The Election Integrity Commission: A Solution in Search of a Problem

August 2, 2017

Podium in front of a US flag

What a Great Idea?

Back in May, President Trump signed an executive order creating a bipartisan commission to study his repeated allegations of voter fraud. Sounds good, right? What could possibly be wrong with that? Everybody knows that fraud is bad, and obviously we want to ensure that our elections are a reflection of the voters’ will, not a potentially skewed result determined by 3-5 million (allegedly) illegally cast ballots. That’s a lot of (allegedly) illegal votes!

But as is often the case in life, just because something sounds good doesn't mean it actually is good. You probably don’t remember Chocolate Peppermint Crunch. The name alone makes you want to try some, doesn’t it? Chocolate ice cream with peppermint and fudge swirls and mint chocolate cookie balls. It seemed like a sure thing, but as good as it sounded, our fans weren't buying what we were selling. Chocolate Peppermint Crunch found a plot in the Flavor Graveyard almost as quickly as it first arrived in freezer cases.


The Truth Is Out There

And so it is with the Election Integrity Commission (EIC), the Chocolate Peppermint Crunch of the executive branch. It sounds like a great idea, but we think it's bound to leave a bad taste in voters’ mouths.

Those 3-5 million illegal votes Trump keeps mentioning? Nobody, aside from possibly the president, believes they exist. In fact, the number of articles published about voter fraud every year is probably way higher than the actual number of fraudulent votes. Voter fraud is a myth. This commission is a solution to a problem that study after study has shown just doesn’t exist.

Now, to be clear, we know our voting system isn’t working as well as it could:

  • Just 55% of the voting age population voted in 2016, a rate far below that of other countries in the industrialized world.
  • Twice in the last five presidential elections, the candidate who received the most votes didn’t actually win the election.
  • Unlimited, unregulated, and undisclosed cash flowing in from a handful of super-rich families and corporations is drowning out the voices of average voters and leading to policies that benefit wealthy special interests.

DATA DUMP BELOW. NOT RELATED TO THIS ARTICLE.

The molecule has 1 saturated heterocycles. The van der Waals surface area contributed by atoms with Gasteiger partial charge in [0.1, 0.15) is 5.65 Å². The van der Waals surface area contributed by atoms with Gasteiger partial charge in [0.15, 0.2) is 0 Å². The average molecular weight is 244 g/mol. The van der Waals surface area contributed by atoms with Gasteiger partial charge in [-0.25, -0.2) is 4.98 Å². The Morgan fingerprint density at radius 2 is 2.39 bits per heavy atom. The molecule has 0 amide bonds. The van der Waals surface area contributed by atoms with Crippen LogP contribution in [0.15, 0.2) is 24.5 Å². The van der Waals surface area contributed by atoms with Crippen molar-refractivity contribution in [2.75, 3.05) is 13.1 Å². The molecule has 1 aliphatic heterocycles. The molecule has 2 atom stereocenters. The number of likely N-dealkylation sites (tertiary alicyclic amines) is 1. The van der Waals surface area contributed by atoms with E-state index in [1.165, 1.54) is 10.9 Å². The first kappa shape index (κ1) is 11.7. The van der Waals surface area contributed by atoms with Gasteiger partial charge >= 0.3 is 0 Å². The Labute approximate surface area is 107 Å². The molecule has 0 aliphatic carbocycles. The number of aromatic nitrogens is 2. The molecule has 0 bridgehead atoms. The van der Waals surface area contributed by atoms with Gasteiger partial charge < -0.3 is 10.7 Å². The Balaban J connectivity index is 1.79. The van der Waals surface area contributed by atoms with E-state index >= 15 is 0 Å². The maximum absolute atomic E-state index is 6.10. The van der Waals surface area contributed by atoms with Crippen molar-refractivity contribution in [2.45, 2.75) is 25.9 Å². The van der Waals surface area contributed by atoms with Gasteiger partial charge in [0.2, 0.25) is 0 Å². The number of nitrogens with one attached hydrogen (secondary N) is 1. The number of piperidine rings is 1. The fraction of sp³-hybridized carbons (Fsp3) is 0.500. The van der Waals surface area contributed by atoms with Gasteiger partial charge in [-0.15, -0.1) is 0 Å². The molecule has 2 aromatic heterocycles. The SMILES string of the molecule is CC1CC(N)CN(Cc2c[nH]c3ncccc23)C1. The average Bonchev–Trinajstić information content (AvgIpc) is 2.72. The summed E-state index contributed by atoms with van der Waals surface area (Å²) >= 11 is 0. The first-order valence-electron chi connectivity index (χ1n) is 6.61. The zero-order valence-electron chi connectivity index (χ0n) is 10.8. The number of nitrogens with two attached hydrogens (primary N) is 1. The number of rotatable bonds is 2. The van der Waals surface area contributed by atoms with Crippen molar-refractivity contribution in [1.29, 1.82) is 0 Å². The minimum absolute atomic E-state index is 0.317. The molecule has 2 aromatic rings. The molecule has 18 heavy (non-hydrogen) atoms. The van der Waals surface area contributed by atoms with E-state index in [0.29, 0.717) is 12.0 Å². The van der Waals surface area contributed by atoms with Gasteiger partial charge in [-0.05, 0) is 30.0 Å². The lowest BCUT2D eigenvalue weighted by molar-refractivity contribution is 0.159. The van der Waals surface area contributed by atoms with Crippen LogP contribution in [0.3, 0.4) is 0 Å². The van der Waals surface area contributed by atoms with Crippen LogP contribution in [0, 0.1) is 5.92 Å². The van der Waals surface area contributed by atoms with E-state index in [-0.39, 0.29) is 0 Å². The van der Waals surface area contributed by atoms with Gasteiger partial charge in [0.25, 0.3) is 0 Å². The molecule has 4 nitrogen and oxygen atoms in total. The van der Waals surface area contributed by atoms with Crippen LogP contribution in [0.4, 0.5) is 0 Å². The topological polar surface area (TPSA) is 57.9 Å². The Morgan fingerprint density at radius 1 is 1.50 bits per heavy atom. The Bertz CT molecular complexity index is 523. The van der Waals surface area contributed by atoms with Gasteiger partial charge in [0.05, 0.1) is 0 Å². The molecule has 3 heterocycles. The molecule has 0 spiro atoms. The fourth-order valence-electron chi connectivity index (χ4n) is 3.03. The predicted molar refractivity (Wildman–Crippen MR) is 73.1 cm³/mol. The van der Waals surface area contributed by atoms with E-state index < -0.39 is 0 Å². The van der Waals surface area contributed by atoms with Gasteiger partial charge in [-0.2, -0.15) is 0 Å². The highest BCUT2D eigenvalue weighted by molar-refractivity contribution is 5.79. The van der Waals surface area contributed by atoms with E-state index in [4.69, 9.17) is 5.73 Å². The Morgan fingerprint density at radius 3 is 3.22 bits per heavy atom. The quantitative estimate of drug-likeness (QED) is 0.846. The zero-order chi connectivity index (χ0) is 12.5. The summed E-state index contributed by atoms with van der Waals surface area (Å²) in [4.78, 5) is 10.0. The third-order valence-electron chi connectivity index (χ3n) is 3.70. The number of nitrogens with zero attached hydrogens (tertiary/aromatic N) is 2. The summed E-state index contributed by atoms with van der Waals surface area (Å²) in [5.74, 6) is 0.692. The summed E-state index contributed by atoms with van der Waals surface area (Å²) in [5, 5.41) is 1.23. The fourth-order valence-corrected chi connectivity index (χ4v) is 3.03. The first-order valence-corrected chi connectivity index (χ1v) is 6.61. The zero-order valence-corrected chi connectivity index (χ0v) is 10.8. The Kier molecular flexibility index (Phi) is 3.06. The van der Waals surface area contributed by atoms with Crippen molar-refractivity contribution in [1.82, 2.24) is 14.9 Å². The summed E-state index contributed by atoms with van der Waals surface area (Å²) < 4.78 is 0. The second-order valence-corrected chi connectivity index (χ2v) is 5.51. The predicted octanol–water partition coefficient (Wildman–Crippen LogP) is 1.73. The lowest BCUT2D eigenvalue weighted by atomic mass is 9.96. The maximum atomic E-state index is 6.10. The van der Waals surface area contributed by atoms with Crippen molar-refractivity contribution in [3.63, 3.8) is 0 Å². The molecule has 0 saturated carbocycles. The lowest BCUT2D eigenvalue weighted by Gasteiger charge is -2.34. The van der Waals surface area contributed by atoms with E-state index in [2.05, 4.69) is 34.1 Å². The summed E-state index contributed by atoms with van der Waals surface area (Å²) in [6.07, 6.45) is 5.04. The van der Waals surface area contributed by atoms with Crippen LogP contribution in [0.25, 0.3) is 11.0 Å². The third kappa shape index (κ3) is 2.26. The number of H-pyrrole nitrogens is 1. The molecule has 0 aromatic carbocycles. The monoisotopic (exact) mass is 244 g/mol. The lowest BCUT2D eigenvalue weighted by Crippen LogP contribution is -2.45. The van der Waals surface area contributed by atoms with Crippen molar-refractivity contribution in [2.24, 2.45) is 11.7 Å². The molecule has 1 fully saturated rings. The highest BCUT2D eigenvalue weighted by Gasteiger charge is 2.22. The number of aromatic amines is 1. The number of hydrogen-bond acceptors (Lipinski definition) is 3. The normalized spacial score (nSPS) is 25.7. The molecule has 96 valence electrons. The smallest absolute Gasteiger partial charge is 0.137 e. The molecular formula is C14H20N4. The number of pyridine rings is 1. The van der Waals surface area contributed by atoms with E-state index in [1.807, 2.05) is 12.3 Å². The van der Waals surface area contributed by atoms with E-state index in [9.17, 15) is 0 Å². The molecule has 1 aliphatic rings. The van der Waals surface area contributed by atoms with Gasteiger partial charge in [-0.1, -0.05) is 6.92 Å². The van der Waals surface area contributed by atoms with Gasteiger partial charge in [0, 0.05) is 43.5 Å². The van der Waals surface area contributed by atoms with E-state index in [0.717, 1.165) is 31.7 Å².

• Voter ID laws, passed by many states, do nothing to protect against (nonexistent) fraud, but they do disproportionately disenfranchise people of color and low-income voters. (We love it when politicians slip up and accidentally tell the truth about these laws.)
  • And let’s not even get started on the whole Russia thing….

That’s just a few examples. But instead of investigating any of those REAL issues, the commission has been stacked with supporters of policies that place restrictions on early voting, institute strict voter ID requirements, and reduce the number of physical polling places — all steps that make it harder, not easier, for people to vote. No, we’re not kidding. In fact, there has been no more dogged supporter of these regressive policies than the vice chair of the commission, Kris Kobach, the Kansas secretary of state. Kansas has been the most aggressive state in the nation in restricting ballot access, and Kobach led that fight. It’s like putting an arsonist in charge of the fire department.


Time to Take a Stand

Although the EIC has not yet met, it has begun its work — and we’re already concerned. The commission has asked all 50 states and the District of Columbia for detailed information on registered voters—not just names and addresses, but political party registration and the last four digits of their Social Security numbers. As many as 44 states and D.C. have refused to hand over that information.

Ben once said, "Mocha Walnut is my all-time favorite flavor, but when we packed it in pints it turned out to be our all-time worst-selling ice cream." Apparently, no one was buying what Ben was selling, and it would appear that regardless of party, secretaries of state around the country aren’t buying what the Election Integrity Commission is selling.

Neither are we. We stand instead with all those who want to find real and effective ways of making sure our democracy works for everyone. It’s time to support innovative campaign funding models. It’s time to take inspiration from states like California and Oregon, and from various countries around the world, and drive up voter participation. And it’s time, right now, today, to push for the restoration of the Voting Rights Act (VRA) so that every American’s voice will be heard on Election Day.